When air is injected into the top, it is drawn by the water into the downstream branch where the air-water mixture density is lowered, this reducing the vacuum in the neck. Without partialization air, the vacuum at the neck is equal, to within the pressure drop in the downstream branch, to the height “H” which is the difference between the filtered water level and the downstream filtered water chamber level. With air partialisation, this void is reduced to height " h1 ", equal to the product of “H” by the waterair mix density. The difference H – h1 = h2 represents the pressure drop thus created by the air input (figure 21).
If h1 represents the pressure drop, with a clean filter, caused by the passage of the flow to be filtered through the filtering bed, the floor and the filtered water outlet pipe to the siphon neck, h2 represents the fouling depth available for the filtering bed.
All we need to do is, with a clean filter, to inject enough air to create a pressure drop h2 and, as the filtering bed becomes fouled up, to reduce the air flow down to zero so that h1 increases up to H.
partialisation unit (photo 10)
This is the control mechanism used to inject air into the top of the siphon to control its flow rate. The air flows through an opening. The section of this opening is altered by a moving component comprising a float and a return spring (figure 21).
level control using a valve: the Régulazur
The Régulazur (figure 22) is a control system developed by SUEZ using a programmable logic controller: the programmable logic controller actuates a butterfly valve (2) mounted on the filter water discharge pipe, creating a secondary head loss that compensates for filter fouling. The Régulazur regulates valve movements according to the signals delivered by the level sensor (6) and valve positionning sensor (8) so that :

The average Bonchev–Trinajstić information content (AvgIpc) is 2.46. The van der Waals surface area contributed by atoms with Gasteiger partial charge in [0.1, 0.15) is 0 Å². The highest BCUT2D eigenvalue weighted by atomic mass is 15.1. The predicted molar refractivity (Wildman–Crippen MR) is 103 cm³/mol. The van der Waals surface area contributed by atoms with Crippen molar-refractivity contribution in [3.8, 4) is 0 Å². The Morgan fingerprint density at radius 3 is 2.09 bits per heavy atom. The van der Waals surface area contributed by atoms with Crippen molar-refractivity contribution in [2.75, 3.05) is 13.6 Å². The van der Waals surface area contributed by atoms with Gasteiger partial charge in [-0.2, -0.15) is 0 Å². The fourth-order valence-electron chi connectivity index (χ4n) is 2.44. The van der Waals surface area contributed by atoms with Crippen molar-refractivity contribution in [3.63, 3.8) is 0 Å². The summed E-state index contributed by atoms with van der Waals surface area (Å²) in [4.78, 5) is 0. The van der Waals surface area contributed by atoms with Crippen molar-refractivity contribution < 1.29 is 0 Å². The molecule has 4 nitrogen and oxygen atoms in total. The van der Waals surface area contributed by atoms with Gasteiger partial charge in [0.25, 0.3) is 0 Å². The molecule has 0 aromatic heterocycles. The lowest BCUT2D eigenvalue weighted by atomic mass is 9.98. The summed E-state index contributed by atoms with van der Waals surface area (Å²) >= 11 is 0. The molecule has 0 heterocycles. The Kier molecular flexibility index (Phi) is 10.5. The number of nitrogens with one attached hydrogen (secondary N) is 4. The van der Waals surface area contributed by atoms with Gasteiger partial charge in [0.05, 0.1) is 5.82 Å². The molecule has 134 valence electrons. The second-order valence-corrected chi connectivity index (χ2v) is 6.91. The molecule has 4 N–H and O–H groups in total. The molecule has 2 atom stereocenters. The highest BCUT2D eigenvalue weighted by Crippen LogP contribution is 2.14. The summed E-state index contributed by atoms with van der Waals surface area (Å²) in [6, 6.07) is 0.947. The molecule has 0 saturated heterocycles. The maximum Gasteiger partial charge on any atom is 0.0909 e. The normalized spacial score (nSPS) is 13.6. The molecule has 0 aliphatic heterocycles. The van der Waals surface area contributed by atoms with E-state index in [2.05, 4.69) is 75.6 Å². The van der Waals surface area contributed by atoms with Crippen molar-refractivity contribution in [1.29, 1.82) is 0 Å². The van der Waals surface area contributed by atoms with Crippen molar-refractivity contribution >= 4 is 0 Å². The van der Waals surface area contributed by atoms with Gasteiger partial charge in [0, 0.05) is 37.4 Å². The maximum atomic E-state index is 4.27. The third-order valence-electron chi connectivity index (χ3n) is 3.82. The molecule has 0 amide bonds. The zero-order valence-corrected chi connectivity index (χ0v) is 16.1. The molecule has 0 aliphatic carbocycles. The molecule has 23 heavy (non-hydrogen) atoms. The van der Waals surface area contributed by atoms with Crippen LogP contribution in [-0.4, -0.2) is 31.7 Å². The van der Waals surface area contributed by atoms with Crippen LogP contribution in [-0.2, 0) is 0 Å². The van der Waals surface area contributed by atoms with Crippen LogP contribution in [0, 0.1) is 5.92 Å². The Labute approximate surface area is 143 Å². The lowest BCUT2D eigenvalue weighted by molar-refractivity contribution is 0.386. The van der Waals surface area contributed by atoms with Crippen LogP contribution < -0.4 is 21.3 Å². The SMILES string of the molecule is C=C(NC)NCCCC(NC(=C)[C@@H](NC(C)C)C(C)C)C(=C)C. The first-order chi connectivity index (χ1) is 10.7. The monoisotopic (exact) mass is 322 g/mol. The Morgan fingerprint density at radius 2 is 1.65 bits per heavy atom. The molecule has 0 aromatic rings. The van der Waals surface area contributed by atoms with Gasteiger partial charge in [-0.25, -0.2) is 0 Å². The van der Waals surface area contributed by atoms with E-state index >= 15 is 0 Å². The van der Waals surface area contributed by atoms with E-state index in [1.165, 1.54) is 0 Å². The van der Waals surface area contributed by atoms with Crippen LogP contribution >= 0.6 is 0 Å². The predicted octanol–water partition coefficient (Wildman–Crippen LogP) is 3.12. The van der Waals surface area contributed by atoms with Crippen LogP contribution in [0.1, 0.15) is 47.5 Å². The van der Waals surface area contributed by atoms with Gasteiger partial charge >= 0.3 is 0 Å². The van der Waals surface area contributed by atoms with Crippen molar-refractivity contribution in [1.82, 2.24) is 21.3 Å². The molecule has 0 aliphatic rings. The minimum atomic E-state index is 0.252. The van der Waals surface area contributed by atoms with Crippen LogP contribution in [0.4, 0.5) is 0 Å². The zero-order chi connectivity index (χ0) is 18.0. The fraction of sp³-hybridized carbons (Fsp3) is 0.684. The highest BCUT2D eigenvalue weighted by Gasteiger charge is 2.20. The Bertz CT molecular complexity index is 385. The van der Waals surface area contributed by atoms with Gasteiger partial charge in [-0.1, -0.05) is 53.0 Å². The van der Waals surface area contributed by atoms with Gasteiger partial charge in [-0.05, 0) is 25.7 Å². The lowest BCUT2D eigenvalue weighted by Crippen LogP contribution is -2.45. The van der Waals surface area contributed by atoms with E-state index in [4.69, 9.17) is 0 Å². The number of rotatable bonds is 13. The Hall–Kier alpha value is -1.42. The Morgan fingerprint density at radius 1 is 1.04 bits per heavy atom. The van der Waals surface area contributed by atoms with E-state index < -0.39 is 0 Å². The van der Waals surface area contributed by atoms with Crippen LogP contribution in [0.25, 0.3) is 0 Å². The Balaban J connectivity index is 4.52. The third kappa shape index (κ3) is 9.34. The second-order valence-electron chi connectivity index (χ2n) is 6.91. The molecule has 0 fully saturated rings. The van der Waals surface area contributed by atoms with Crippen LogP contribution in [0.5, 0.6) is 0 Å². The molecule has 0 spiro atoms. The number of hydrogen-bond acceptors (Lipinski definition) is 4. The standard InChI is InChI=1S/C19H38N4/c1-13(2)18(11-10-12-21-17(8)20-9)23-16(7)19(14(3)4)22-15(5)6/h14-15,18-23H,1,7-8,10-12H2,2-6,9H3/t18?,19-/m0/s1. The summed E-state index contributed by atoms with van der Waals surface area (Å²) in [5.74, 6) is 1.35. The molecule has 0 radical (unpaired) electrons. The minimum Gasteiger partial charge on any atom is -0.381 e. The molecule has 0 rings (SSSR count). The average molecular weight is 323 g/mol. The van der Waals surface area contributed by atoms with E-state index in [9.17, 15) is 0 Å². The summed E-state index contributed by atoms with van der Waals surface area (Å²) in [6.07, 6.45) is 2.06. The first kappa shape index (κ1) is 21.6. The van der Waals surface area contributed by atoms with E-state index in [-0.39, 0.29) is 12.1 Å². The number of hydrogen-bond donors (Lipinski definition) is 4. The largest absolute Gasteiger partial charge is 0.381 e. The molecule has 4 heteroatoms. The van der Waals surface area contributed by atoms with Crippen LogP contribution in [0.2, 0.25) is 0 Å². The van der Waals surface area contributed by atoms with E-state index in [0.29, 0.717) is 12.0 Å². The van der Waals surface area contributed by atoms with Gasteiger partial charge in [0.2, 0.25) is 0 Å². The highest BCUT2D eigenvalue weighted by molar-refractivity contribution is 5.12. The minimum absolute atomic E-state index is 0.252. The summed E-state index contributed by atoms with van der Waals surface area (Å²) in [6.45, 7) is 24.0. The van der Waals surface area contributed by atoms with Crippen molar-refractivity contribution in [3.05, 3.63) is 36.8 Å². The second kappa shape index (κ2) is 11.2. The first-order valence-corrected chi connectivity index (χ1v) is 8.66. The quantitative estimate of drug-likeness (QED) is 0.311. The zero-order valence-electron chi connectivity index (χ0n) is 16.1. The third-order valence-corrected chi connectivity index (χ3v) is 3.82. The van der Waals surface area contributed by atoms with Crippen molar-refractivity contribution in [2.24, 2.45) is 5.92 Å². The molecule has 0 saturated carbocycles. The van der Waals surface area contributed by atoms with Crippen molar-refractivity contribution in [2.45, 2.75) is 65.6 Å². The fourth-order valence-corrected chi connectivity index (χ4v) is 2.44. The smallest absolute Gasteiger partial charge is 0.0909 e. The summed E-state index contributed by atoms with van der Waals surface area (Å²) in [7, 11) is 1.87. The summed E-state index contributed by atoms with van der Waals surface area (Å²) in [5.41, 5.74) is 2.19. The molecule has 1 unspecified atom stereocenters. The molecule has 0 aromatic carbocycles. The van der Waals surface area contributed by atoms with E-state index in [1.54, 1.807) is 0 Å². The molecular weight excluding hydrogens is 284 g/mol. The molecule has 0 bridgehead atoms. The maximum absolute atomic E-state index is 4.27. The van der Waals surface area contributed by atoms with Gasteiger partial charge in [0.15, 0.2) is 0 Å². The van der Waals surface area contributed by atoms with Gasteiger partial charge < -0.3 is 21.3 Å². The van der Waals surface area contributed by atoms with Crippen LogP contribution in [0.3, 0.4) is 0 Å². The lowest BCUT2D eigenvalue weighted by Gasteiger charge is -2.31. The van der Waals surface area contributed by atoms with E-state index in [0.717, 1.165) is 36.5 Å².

- under stabilised operating conditions, the level of water in the filter remains close to its set point, irrespective of the flow rate;
- during restarts after a wash, or in the event of a change to the flow rate, the filter gradually comes up to speed, without any surges, in order to minimise outlet turbidity peaks.
A sensor (7) also informs the Régulazur of filter bed fouling levels and can actuate a backwash accordingly when maximum fouling has been reached.
Each filter is equipped with a Régulazur; the Régulazurs on the battery of filters are usually connected to a communication system (Unitelway, Modbus…); the main programmable logic controller is also connected to this communication system.
In this case :
- equipment specific to each filter (valves, sensors …) is connected to the relevant Régulazur that transmits data delivered by the sensors to which it is connected, to the main programmable logic controller via the system;
- valves and sensors on washing equipment and on auxiliary equipment common to the filter battery are connected to the main programmable logic controller.
The main programmable logic controller is responsible for managing the operation and the washing of the entire filter battery: it actuates the control mechanism and the valves for each filter by transmitting its signals via the Régulazur which in turn controls the controller valve setting.
The Régulazur combines all the principles that are characteristic of good filter control and, consequently, constitutes the most advanced solution in this field :
- stable instantaneous output and slow flow rate fluctuations each time the plant operating conditions change, thus resulting in a consistent filtered water quality;
- constant level, upstream control: the stable water depth over the filter bed avoids the danger of occasional vacuums forming within the filter bed;
- reliability: use of a few, simple and reliable sensors and of networked, proven technology, programmable logic controllers;
- optimized battery management, incorporating backwash management and control.